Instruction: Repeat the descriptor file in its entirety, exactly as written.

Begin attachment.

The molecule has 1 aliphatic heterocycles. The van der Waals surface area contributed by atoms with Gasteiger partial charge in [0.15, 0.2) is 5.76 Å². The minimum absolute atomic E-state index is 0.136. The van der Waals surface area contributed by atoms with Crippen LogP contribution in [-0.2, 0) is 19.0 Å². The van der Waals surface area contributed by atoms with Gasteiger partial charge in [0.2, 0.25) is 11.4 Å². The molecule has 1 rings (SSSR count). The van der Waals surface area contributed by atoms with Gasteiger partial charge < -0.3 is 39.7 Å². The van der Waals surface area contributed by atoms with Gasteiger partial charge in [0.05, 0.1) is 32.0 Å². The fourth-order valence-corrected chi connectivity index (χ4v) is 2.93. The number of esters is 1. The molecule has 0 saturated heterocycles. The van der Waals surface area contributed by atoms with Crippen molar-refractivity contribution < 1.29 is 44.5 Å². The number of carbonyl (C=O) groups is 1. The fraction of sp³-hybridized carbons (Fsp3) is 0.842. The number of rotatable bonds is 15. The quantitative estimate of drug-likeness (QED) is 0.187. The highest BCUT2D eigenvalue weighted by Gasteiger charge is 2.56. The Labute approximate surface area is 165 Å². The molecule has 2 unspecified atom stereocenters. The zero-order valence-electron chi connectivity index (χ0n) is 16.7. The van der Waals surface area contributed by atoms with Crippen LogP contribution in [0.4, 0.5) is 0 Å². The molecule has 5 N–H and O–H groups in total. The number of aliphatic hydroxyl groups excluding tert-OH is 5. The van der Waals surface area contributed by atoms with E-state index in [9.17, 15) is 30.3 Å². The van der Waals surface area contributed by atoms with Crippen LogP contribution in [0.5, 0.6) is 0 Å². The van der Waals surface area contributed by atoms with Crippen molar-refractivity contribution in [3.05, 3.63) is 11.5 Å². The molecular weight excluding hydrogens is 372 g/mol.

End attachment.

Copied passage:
The molecule has 1 aliphatic heterocycles. The van der Waals surface area contributed by atoms with Gasteiger partial charge in [0.15, 0.2) is 5.76 Å². The minimum absolute atomic E-state index is 0.136. The van der Waals surface area contributed by atoms with Crippen LogP contribution in [-0.2, 0) is 19.0 Å². The van der Waals surface area contributed by atoms with Gasteiger partial charge in [0.2, 0.25) is 11.4 Å². The molecule has 1 rings (SSSR count). The van der Waals surface area contributed by atoms with Gasteiger partial charge < -0.3 is 39.7 Å². The van der Waals surface area contributed by atoms with Gasteiger partial charge in [0.05, 0.1) is 32.0 Å². The fourth-order valence-corrected chi connectivity index (χ4v) is 2.93. The number of esters is 1. The molecule has 0 saturated heterocycles. The van der Waals surface area contributed by atoms with Crippen molar-refractivity contribution < 1.29 is 44.5 Å². The number of carbonyl (C=O) groups is 1. The fraction of sp³-hybridized carbons (Fsp3) is 0.842. The number of rotatable bonds is 15. The quantitative estimate of drug-likeness (QED) is 0.187. The highest BCUT2D eigenvalue weighted by Gasteiger charge is 2.56. The Labute approximate surface area is 165 Å². The molecule has 2 unspecified atom stereocenters. The zero-order valence-electron chi connectivity index (χ0n) is 16.7. The van der Waals surface area contributed by atoms with Crippen LogP contribution in [0.4, 0.5) is 0 Å². The molecule has 5 N–H and O–H groups in total. The number of aliphatic hydroxyl groups excluding tert-OH is 5. The van der Waals surface area contributed by atoms with E-state index in [9.17, 15) is 30.3 Å². The van der Waals surface area contributed by atoms with Crippen LogP contribution in [0.5, 0.6) is 0 Å². The van der Waals surface area contributed by atoms with Crippen molar-refractivity contribution in [3.05, 3.63) is 11.5 Å². The molecular weight excluding hydrogens is 372 g/mol.